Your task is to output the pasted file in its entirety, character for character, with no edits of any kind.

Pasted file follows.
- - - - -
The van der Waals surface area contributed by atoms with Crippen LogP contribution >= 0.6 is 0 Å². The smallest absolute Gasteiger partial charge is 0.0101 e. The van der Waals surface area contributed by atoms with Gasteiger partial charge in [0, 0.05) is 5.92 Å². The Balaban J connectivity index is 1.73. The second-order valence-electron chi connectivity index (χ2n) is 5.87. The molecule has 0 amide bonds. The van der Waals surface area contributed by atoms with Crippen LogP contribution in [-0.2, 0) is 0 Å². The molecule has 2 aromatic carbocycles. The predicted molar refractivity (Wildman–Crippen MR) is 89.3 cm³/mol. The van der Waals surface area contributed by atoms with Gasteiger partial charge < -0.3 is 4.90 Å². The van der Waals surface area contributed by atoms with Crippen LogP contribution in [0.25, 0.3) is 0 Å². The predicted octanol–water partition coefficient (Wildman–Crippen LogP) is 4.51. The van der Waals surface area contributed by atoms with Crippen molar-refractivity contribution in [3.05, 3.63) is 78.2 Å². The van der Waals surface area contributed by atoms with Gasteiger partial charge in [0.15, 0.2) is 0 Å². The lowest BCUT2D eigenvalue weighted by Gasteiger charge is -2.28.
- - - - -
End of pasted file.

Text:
The van der Waals surface area contributed by atoms with Crippen LogP contribution >= 0.6 is 0 Å². The smallest absolute Gasteiger partial charge is 0.0101 e. The van der Waals surface area contributed by atoms with Gasteiger partial charge in [0, 0.05) is 5.92 Å². The Balaban J connectivity index is 1.73. The second-order valence-electron chi connectivity index (χ2n) is 5.87. The molecule has 0 amide bonds. The van der Waals surface area contributed by atoms with Crippen LogP contribution in [-0.2, 0) is 0 Å². The molecule has 2 aromatic carbocycles. The predicted molar refractivity (Wildman–Crippen MR) is 89.3 cm³/mol. The van der Waals surface area contributed by atoms with Gasteiger partial charge < -0.3 is 4.90 Å². The van der Waals surface area contributed by atoms with Crippen LogP contribution in [0.25, 0.3) is 0 Å². The predicted octanol–water partition coefficient (Wildman–Crippen LogP) is 4.51. The van der Waals surface area contributed by atoms with Crippen molar-refractivity contribution in [3.05, 3.63) is 78.2 Å². The van der Waals surface area contributed by atoms with Gasteiger partial charge in [0.15, 0.2) is 0 Å². The lowest BCUT2D eigenvalue weighted by Gasteiger charge is -2.28.